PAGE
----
The way you’ve incorporated sci-fi elements into your films is done in a very matter-of-fact way, like it’s not a bit deal to people in the story because they’ve been living with these situations for year. What made come up with the idea of applying that technique to a horror film?

NB: I was interested in doing something that used virtual reality and portrayed virtual reality as volumetric capture, which is technique I wanted to use. And the low-budget nature of this allowed for this experimental film made it so I could use volumetric capture without it being an issue. Usually the glitchy nature of it would create a problem at higher budget levels. So because I wanted to use that and because I wanted to do something with demonic possession, when you combine those, you end up with this thing where you’re using the horror tropes of demonic possession and presenting them in a way that feels grounded and realistic, hopefully. The technological, sci-fi element is meant to be imbedded in the story as realistically as possible. I think fantastical ideas portrayed realistically just interest me. Some of it does come back to the use of volumetric capture, which allowed for something that feels lo-fi and prototype-y, so that the audience accepts it as something more real. It’s not put up on a pedestal in the same way. It feels like it’s part of the world, almost mundane in a way.

It does have this stripped-down, indie quality to it, even though there are these huge sections of the film that are meant to be in a virtual space. By having that feel, it did occur to me that this was likely shot during the pandemic, even though it doesn’t feel that way and it’s not about that. What are the challenges of creating something like that under those conditions?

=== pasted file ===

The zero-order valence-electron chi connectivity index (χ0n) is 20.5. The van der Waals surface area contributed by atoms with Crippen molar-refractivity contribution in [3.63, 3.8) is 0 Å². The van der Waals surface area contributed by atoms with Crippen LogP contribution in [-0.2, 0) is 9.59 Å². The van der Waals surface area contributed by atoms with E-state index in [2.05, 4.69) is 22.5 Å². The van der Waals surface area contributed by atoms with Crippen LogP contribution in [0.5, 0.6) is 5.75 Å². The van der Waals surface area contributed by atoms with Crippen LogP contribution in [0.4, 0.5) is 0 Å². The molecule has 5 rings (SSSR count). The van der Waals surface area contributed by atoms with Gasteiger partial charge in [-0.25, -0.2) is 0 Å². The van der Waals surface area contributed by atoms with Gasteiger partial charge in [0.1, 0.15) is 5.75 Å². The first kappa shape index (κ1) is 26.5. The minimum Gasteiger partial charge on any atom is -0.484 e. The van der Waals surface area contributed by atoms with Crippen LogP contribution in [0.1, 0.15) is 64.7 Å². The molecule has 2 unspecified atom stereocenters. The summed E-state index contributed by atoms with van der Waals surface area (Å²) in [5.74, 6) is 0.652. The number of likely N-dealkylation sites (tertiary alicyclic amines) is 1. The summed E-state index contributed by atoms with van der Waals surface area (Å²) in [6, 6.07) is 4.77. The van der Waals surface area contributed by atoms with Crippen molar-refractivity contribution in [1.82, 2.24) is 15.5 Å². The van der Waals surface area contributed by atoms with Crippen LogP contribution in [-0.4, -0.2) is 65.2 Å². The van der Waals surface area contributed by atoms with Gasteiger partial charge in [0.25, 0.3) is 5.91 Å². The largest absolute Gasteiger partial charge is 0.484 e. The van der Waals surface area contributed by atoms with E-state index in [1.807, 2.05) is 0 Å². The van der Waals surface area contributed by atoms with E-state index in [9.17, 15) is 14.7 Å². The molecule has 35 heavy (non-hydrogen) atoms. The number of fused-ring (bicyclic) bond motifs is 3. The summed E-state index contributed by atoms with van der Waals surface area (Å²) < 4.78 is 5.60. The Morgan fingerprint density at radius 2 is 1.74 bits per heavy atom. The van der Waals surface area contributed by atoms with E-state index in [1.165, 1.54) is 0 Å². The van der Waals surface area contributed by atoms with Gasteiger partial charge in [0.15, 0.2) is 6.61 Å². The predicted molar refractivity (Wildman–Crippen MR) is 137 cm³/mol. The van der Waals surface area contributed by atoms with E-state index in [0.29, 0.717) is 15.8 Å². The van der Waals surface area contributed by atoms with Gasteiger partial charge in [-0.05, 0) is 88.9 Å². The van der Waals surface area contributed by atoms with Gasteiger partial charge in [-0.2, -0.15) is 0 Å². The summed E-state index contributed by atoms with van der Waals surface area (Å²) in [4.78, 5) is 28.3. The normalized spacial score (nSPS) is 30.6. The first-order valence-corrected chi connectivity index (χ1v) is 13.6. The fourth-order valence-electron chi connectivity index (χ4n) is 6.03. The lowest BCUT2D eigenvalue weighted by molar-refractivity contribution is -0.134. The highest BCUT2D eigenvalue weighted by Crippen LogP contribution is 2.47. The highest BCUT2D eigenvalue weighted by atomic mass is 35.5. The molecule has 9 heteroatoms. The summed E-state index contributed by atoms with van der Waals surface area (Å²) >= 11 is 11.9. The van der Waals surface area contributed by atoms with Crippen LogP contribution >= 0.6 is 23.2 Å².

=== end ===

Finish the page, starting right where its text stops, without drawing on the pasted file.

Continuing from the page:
NB: The film is the result of the pandemic, but it’s not about the pandemic. I always loved PARANORMAL ACTIVITY and have always wanted to make something like it, and I was waiting for a time when I could do a small, self-funded horror film, whenever that time would be. So when everything shut down, it felt like I could either not work on anything for a year or I could use the time to do something like PARANORMAL. It grew a little bit in scope, but it’s still basically came from the same place. The film wouldn’t exist if it weren’t for the pandemic, but I didn’t want to make it about that topic, but some of the general anxiety worked its way into the movie.

Did you ever consider making DEMONIC…I don’t want to call it found footage, but something done from the first-person POV?

NB: I did. That’s how I was starting off, but because the main goal was to try and create the sense of tension and dread, even if the imagery was sunny and relative happy looking. I still wanted that feeling underneath the film. It started feeling like using more controlled, restrained camera moves was the better way to get that result, instead of handheld found footage, so I went away from it. Also, I used handheld all the time in the simulation only, just so the two worlds felt quite different.

A lot of times in films about possession, the either take a scientific approach or the religious angle. Here, you’ve essentially combined the two, which is unusual because those two approaches don’t often line up. Talk about taking that approach.